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UN sends fact finding mission to Chile where Mapuches are on hunger strike

Monday, August 17th 2020 - 08:49 UTC
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OHCHR confirmed its team had visited the hospital in Temuco, where Celestino Cordova was being treated for his one hundred days hunger strike OHCHR confirmed its team had visited the hospital in Temuco, where Celestino Cordova was being treated for his one hundred days hunger strike

The United Nations has sent a fact-finding team to Chile's restive Araucania region where a jailed Indigenous Mapuche leader has spent more than 100 days on a hunger strike over his detention during the coronavirus pandemic.

The Office of the United Nations High Commissioner for Human Rights (OHCHR) confirmed on Saturday its team had visited the hospital in the regional capital, Temuco, where Celestino Cordova was being treated, according to Reuters news agency. They have also visited prisons where at least 20 other Mapuche people are on hunger strikes.

The Mapuche fiercely resisted the Spanish conquest of Chile and have for decades been fighting for what they say is their ancestral land against landowners and the wood pulp industry.

Cordova was jailed for 18 years in 2014 for his alleged participation in the killing of an elderly landowning couple in an arson attack. He has been on a hunger strike for 104 days after the courts rejected his appeal to be transferred to house arrest because of COVID-19.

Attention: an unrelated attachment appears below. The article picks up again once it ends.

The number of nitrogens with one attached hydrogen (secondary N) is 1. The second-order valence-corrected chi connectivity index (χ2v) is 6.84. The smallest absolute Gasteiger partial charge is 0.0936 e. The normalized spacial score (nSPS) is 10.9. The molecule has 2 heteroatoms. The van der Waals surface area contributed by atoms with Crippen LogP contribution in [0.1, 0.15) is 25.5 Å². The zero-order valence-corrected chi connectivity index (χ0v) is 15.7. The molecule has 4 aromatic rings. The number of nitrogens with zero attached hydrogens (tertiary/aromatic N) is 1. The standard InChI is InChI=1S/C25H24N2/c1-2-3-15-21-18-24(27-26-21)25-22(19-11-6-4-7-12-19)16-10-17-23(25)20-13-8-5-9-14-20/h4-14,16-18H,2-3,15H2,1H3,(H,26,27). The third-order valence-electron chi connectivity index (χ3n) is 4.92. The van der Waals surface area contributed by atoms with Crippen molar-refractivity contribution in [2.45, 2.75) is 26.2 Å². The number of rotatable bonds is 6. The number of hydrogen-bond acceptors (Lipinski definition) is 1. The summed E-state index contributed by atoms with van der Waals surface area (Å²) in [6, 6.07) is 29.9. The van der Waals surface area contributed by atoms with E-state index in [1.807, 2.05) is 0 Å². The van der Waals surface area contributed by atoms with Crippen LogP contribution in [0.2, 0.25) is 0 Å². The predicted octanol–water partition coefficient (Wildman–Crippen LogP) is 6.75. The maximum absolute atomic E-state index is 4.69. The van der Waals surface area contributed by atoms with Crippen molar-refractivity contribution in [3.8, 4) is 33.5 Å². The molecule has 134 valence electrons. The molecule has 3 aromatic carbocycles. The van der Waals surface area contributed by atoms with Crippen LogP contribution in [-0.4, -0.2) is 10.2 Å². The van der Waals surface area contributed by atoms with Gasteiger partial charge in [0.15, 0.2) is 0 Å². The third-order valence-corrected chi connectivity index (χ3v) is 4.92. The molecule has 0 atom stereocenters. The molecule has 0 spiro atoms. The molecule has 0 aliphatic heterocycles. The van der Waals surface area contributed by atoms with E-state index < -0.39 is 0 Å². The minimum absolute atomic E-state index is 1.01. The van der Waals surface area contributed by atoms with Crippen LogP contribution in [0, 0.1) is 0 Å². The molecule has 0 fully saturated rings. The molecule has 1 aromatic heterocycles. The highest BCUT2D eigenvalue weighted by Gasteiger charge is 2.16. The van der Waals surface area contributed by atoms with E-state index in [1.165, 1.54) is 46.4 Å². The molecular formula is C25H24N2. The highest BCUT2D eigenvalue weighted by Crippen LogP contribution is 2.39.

His case has recently increased tensions in Chile, which were already high after several months of protests over inequality and deepening economic hardships due to the pandemic.

Protests and arson attacks have occurred in Araucania and elsewhere in the country. On Friday night, in Santiago's Plaza Italia, police used water cannon to break up a demonstration in support of Cordova and made several arrests.

Indigenous leaders have alleged forced evictions from council property, excessive or unnecessary use of force by the authorities and racial discrimination amid the unrest, Reuters reported

citing a communiqué by OHCHR.

During the mission, the UN team has met with those leaders as well as with police, prosecutors and business representatives, it said.

In July, after Cordova's health deteriorated, Temuco's appeals court ordered a hospital to intervene, including providing nutrients against his will.

On Friday, the government told Cordova he could return home to conduct an important Mapuche blessing ceremony of a totem carved into a tree if he ceased his hunger strike.

“Both the government and various national and international organizations have made every effort to bring positions closer,” the justice ministry said in a statement.

In an audio message circulated on social media that was purportedly recorded by Cordova, he said he would start a liquids strike, and accused President Sebastian Piñera of lacking the “wisdom” to resolve the conflict.

“Because he is not up to the task, he will finally kill me,” he allegedly said.

Categories: Politics, Chile.

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